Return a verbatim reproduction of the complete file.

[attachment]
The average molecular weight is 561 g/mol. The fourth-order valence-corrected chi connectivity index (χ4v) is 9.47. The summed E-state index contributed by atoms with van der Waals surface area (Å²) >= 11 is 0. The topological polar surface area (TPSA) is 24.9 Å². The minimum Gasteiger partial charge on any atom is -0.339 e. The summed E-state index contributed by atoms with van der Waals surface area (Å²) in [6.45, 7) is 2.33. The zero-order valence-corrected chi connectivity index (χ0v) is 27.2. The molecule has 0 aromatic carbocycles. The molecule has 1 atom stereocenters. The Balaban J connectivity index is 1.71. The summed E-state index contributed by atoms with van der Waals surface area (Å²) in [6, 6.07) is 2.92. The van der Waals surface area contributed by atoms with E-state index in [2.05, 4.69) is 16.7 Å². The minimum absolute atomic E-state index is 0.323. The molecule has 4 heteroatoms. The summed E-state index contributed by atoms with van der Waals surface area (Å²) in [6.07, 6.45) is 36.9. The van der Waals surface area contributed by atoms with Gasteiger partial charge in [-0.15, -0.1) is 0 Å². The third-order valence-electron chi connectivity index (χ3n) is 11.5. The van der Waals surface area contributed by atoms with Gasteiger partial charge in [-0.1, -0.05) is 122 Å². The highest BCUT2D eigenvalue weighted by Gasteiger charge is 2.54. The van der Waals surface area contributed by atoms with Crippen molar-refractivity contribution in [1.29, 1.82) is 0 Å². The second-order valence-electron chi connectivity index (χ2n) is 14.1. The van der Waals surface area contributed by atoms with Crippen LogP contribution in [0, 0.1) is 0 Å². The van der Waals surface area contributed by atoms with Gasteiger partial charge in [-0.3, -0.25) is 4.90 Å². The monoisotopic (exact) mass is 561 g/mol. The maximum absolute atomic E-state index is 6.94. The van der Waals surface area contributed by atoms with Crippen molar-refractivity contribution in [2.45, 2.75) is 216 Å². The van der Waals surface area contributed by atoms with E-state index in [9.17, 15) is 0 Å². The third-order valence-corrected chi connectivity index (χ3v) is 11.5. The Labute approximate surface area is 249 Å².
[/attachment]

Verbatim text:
The average molecular weight is 561 g/mol. The fourth-order valence-corrected chi connectivity index (χ4v) is 9.47. The summed E-state index contributed by atoms with van der Waals surface area (Å²) >= 11 is 0. The topological polar surface area (TPSA) is 24.9 Å². The minimum Gasteiger partial charge on any atom is -0.339 e. The summed E-state index contributed by atoms with van der Waals surface area (Å²) in [6.45, 7) is 2.33. The zero-order valence-corrected chi connectivity index (χ0v) is 27.2. The molecule has 0 aromatic carbocycles. The molecule has 1 atom stereocenters. The Balaban J connectivity index is 1.71. The summed E-state index contributed by atoms with van der Waals surface area (Å²) in [6, 6.07) is 2.92. The van der Waals surface area contributed by atoms with E-state index in [2.05, 4.69) is 16.7 Å². The minimum absolute atomic E-state index is 0.323. The molecule has 4 heteroatoms. The summed E-state index contributed by atoms with van der Waals surface area (Å²) in [6.07, 6.45) is 36.9. The van der Waals surface area contributed by atoms with Gasteiger partial charge in [-0.15, -0.1) is 0 Å². The third-order valence-electron chi connectivity index (χ3n) is 11.5. The van der Waals surface area contributed by atoms with Gasteiger partial charge in [-0.1, -0.05) is 122 Å². The highest BCUT2D eigenvalue weighted by Gasteiger charge is 2.54. The van der Waals surface area contributed by atoms with Crippen molar-refractivity contribution in [1.29, 1.82) is 0 Å². The second-order valence-electron chi connectivity index (χ2n) is 14.1. The van der Waals surface area contributed by atoms with Crippen LogP contribution in [0, 0.1) is 0 Å². The van der Waals surface area contributed by atoms with Gasteiger partial charge in [-0.3, -0.25) is 4.90 Å². The monoisotopic (exact) mass is 561 g/mol. The maximum absolute atomic E-state index is 6.94. The van der Waals surface area contributed by atoms with Crippen molar-refractivity contribution in [2.45, 2.75) is 216 Å². The van der Waals surface area contributed by atoms with E-state index in [9.17, 15) is 0 Å². The third-order valence-corrected chi connectivity index (χ3v) is 11.5. The Labute approximate surface area is 249 Å².